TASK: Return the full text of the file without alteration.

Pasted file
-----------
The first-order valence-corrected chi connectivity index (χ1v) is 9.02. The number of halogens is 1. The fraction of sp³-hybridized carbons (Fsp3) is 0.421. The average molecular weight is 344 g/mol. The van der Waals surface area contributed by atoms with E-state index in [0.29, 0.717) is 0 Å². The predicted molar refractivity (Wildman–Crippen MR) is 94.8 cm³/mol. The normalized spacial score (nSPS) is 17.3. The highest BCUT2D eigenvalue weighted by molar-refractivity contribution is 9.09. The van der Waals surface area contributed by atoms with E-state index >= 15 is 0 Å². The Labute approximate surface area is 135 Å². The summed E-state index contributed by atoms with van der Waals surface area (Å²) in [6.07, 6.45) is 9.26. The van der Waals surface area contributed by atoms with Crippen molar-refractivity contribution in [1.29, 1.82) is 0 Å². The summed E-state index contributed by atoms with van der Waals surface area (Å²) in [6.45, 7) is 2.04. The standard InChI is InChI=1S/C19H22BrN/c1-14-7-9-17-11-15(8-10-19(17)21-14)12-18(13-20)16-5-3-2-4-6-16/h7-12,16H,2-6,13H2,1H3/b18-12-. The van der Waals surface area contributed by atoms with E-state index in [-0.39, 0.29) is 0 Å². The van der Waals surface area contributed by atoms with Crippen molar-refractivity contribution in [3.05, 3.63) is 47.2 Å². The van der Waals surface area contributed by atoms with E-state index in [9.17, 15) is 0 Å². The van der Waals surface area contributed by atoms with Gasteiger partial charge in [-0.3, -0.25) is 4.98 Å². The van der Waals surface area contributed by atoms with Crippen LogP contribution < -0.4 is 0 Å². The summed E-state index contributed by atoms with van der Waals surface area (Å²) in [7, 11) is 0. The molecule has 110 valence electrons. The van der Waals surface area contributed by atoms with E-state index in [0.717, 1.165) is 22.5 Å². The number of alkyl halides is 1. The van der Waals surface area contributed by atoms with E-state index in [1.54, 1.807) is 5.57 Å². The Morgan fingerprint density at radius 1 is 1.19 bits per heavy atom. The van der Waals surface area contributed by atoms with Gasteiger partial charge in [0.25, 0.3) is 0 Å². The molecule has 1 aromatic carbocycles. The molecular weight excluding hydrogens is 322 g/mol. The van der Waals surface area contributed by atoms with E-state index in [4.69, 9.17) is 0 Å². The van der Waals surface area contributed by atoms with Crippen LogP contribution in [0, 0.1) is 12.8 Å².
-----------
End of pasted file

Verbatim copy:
The first-order valence-corrected chi connectivity index (χ1v) is 9.02. The number of halogens is 1. The fraction of sp³-hybridized carbons (Fsp3) is 0.421. The average molecular weight is 344 g/mol. The van der Waals surface area contributed by atoms with E-state index in [0.29, 0.717) is 0 Å². The predicted molar refractivity (Wildman–Crippen MR) is 94.8 cm³/mol. The normalized spacial score (nSPS) is 17.3. The highest BCUT2D eigenvalue weighted by molar-refractivity contribution is 9.09. The van der Waals surface area contributed by atoms with E-state index >= 15 is 0 Å². The Labute approximate surface area is 135 Å². The summed E-state index contributed by atoms with van der Waals surface area (Å²) in [6.07, 6.45) is 9.26. The van der Waals surface area contributed by atoms with Crippen molar-refractivity contribution in [1.29, 1.82) is 0 Å². The summed E-state index contributed by atoms with van der Waals surface area (Å²) in [6.45, 7) is 2.04. The standard InChI is InChI=1S/C19H22BrN/c1-14-7-9-17-11-15(8-10-19(17)21-14)12-18(13-20)16-5-3-2-4-6-16/h7-12,16H,2-6,13H2,1H3/b18-12-. The van der Waals surface area contributed by atoms with E-state index in [-0.39, 0.29) is 0 Å². The van der Waals surface area contributed by atoms with Crippen molar-refractivity contribution in [3.05, 3.63) is 47.2 Å². The van der Waals surface area contributed by atoms with E-state index in [9.17, 15) is 0 Å². The van der Waals surface area contributed by atoms with Gasteiger partial charge in [-0.3, -0.25) is 4.98 Å². The van der Waals surface area contributed by atoms with Crippen LogP contribution < -0.4 is 0 Å². The summed E-state index contributed by atoms with van der Waals surface area (Å²) in [7, 11) is 0. The molecule has 110 valence electrons. The van der Waals surface area contributed by atoms with E-state index in [0.717, 1.165) is 22.5 Å². The number of alkyl halides is 1. The van der Waals surface area contributed by atoms with E-state index in [1.54, 1.807) is 5.57 Å². The Morgan fingerprint density at radius 1 is 1.19 bits per heavy atom. The van der Waals surface area contributed by atoms with Gasteiger partial charge in [0.25, 0.3) is 0 Å². The molecule has 1 aromatic carbocycles. The molecular weight excluding hydrogens is 322 g/mol. The van der Waals surface area contributed by atoms with E-state index in [4.69, 9.17) is 0 Å². The van der Waals surface area contributed by atoms with Crippen LogP contribution in [0, 0.1) is 12.8 Å².